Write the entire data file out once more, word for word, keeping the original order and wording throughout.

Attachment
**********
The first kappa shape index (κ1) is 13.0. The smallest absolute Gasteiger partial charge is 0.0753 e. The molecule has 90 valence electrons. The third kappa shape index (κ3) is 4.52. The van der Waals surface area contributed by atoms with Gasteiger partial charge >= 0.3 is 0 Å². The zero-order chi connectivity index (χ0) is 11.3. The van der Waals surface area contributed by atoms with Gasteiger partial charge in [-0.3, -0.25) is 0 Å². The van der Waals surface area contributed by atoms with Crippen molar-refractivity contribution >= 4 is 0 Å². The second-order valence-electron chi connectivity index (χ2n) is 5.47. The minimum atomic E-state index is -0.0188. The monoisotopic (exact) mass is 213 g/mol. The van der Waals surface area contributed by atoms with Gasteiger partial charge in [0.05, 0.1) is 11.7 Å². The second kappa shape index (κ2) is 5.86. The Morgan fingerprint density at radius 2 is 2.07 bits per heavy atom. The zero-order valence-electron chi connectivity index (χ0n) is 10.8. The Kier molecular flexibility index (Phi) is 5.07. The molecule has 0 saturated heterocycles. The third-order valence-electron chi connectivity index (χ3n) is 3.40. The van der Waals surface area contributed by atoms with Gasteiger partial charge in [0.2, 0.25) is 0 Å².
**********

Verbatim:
The first kappa shape index (κ1) is 13.0. The smallest absolute Gasteiger partial charge is 0.0753 e. The molecule has 90 valence electrons. The third kappa shape index (κ3) is 4.52. The van der Waals surface area contributed by atoms with Gasteiger partial charge >= 0.3 is 0 Å². The zero-order chi connectivity index (χ0) is 11.3. The van der Waals surface area contributed by atoms with Gasteiger partial charge in [-0.3, -0.25) is 0 Å². The van der Waals surface area contributed by atoms with Crippen molar-refractivity contribution >= 4 is 0 Å². The second-order valence-electron chi connectivity index (χ2n) is 5.47. The minimum atomic E-state index is -0.0188. The monoisotopic (exact) mass is 213 g/mol. The van der Waals surface area contributed by atoms with Gasteiger partial charge in [0.05, 0.1) is 11.7 Å². The second kappa shape index (κ2) is 5.86. The Morgan fingerprint density at radius 2 is 2.07 bits per heavy atom. The zero-order valence-electron chi connectivity index (χ0n) is 10.8. The Kier molecular flexibility index (Phi) is 5.07. The molecule has 0 saturated heterocycles. The third-order valence-electron chi connectivity index (χ3n) is 3.40. The van der Waals surface area contributed by atoms with Gasteiger partial charge in [0.2, 0.25) is 0 Å².